Sabotage: a D.E.A. legend and his off-the-rails team of undercover NARCs are being hunted down by a cartel for skimming off $10M of the gang’s money in a recent raid. I know, I know, this one’s never going to win any awards – but in a world where studios are pussying out of 18-rated movies right, left, and center this is like a breath of fresh (or rotten) air. A dark, violent, dingy film that harks back to the 70s–90s cop films that had plenty of grit and edge. From the writer of Training Day, Street Kings and End of Watch you know you’re in good hands here. Machismo’d to the rafters, there’s a whole lot of big-dick swinging, heavy swearing, ‘cop banter’ – and the women in here are strippers, ‘sluts’ or a general nuisances to the lads. The story’s not as black-and-white as it first seems, and neither are the characters – as the film balances both intense action scenes with a well-crafted thriller storyline. You either love these sort of films, or you hate ‘em; and for me, Sabotage is a decent, violent cop film with a rock-solid ensemble cast and an interesting enough story to keep you tuned in.
Evil Dead: five friends go for a remote, relaxing break at a cabin in the woods… where they accidentally unleash an angry daemon. So I’ve seen this film about ten times, yet it still gives me the willies: from the outset there’s a lot of weird, floaty camera movement as it sweeps through the woods; something spooky or shifty happens about every 2 minutes; and you couldn’t have picked a more eerie set of locations: rickety house, basement, woods. The film’s packed with masterful moments of suspense, and the old school horror soundtrack gives it a timeless quality – screeching strings. There’s a few funny bits (and black humour thread throughout), but it’s definitely more horror than comedy. Whilst Bruce Campbell isn’t the best actor in the world, his presence is something else. The film builds towards a gore filed gory gore-fest of an ending – that will satisfy the hardest of horror fans. Essentially a B-movie, made on a shoestring budget; it has more than enough going on to totally distract you from the fact that it’s so cheap and brimming with continuity errors. The Evil Dead has more atmosphere, tension and impact than 20 empty, modern, derivative horror knockoffs. Proper horror cult classic.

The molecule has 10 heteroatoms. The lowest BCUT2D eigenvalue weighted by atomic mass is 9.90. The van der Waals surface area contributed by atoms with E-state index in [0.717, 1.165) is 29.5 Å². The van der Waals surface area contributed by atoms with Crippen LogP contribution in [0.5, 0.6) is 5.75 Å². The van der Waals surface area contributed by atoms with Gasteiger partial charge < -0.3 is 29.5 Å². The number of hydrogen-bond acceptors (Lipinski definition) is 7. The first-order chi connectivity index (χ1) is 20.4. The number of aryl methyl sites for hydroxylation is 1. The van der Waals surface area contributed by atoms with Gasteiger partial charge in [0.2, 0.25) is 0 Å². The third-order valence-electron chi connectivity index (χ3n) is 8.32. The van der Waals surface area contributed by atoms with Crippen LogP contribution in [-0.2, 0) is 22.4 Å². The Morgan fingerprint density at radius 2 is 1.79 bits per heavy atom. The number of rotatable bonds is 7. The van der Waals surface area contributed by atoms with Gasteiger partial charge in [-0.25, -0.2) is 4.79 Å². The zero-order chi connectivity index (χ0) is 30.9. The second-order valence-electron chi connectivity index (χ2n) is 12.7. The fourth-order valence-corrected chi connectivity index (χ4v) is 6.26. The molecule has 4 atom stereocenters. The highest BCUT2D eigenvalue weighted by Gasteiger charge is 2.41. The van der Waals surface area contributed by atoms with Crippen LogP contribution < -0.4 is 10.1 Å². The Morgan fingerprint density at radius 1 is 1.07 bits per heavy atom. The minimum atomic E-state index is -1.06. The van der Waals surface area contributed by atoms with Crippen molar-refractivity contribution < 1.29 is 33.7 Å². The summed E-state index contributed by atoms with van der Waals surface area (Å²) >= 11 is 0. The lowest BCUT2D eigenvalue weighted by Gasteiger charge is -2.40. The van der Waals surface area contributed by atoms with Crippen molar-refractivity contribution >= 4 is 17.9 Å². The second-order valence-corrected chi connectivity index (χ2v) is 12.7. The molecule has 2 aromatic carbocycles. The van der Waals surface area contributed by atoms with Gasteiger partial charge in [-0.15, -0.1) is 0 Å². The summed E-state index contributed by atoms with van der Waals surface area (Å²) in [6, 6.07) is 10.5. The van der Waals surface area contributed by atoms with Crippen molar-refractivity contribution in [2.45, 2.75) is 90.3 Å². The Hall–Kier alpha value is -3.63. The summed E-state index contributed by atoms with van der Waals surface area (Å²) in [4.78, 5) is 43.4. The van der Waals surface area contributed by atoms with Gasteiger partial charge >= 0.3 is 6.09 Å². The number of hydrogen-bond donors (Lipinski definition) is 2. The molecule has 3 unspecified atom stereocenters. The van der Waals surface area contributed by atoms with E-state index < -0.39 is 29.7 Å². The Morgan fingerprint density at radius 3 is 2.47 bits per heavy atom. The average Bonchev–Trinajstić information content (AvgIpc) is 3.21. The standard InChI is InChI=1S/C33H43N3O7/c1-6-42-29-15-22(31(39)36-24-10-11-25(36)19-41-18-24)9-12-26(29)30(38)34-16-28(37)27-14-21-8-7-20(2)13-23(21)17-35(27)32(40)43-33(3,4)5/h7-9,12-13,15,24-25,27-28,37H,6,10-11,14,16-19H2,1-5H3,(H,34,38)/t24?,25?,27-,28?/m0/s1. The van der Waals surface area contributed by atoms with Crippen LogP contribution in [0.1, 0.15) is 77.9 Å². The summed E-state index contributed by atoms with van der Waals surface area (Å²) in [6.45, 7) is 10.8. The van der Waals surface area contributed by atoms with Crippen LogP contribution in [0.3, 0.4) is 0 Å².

Le Dernier Combat (The Last Battle): every man struggles for himself in a bleak post-apocalyptic world. Shot entirely in Black and White and with no dialogue, this definitely a unique and memorable style. It looks great: the sets & costumes feel genuinely post-apocalyptic, and the actors are all interesting and peculiar, with emotive faces that lend themselves to silent film – each character’s eyes in particular tells you more than an hour of dialogue could. Despite such a grim vision of the future, there’s a healthy serving of dry, but humanistic, moments of humour and joy to provide some comic relief – the blow up doll piece is hilarious, and the “Hello” scene is cinema gold. Yet, as visually appealing and interesting as the film is, it’s equally stereotypically ‘French arthouse‘ and feels dragged out, disjointed, and pretentious at various points. Another downside is the jazz-lounge soundtrack, which is hideously dated – and with no dialogue, makes for such a crucial part of the film. For being Luc Besson‘s first film, it’s a surprisingly accurate blueprint for his career so far: ambitious, interesting, looks great, but there’s not much under the bonnet.